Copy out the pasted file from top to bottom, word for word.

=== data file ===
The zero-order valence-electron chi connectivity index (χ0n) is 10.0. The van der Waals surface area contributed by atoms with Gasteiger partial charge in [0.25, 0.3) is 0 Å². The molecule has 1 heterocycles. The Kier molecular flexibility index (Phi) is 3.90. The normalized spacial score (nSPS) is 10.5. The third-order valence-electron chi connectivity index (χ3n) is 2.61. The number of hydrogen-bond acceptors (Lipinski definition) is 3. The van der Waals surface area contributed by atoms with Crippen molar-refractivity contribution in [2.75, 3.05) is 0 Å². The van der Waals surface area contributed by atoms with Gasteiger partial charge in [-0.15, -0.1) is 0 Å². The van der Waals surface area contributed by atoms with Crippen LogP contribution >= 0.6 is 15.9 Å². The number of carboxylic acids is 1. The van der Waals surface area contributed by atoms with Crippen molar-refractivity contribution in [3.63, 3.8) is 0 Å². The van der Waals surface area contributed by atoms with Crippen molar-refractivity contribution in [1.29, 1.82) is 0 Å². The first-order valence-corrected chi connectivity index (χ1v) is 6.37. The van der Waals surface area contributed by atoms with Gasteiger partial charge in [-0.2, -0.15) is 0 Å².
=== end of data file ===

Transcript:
The zero-order valence-electron chi connectivity index (χ0n) is 10.0. The van der Waals surface area contributed by atoms with Gasteiger partial charge in [0.25, 0.3) is 0 Å². The molecule has 1 heterocycles. The Kier molecular flexibility index (Phi) is 3.90. The normalized spacial score (nSPS) is 10.5. The third-order valence-electron chi connectivity index (χ3n) is 2.61. The number of hydrogen-bond acceptors (Lipinski definition) is 3. The van der Waals surface area contributed by atoms with Crippen molar-refractivity contribution in [2.75, 3.05) is 0 Å². The van der Waals surface area contributed by atoms with Gasteiger partial charge in [-0.15, -0.1) is 0 Å². The van der Waals surface area contributed by atoms with Crippen LogP contribution >= 0.6 is 15.9 Å². The number of carboxylic acids is 1. The van der Waals surface area contributed by atoms with Crippen molar-refractivity contribution in [3.63, 3.8) is 0 Å². The van der Waals surface area contributed by atoms with Crippen molar-refractivity contribution in [1.29, 1.82) is 0 Å². The first-order valence-corrected chi connectivity index (χ1v) is 6.37. The van der Waals surface area contributed by atoms with Gasteiger partial charge in [-0.2, -0.15) is 0 Å².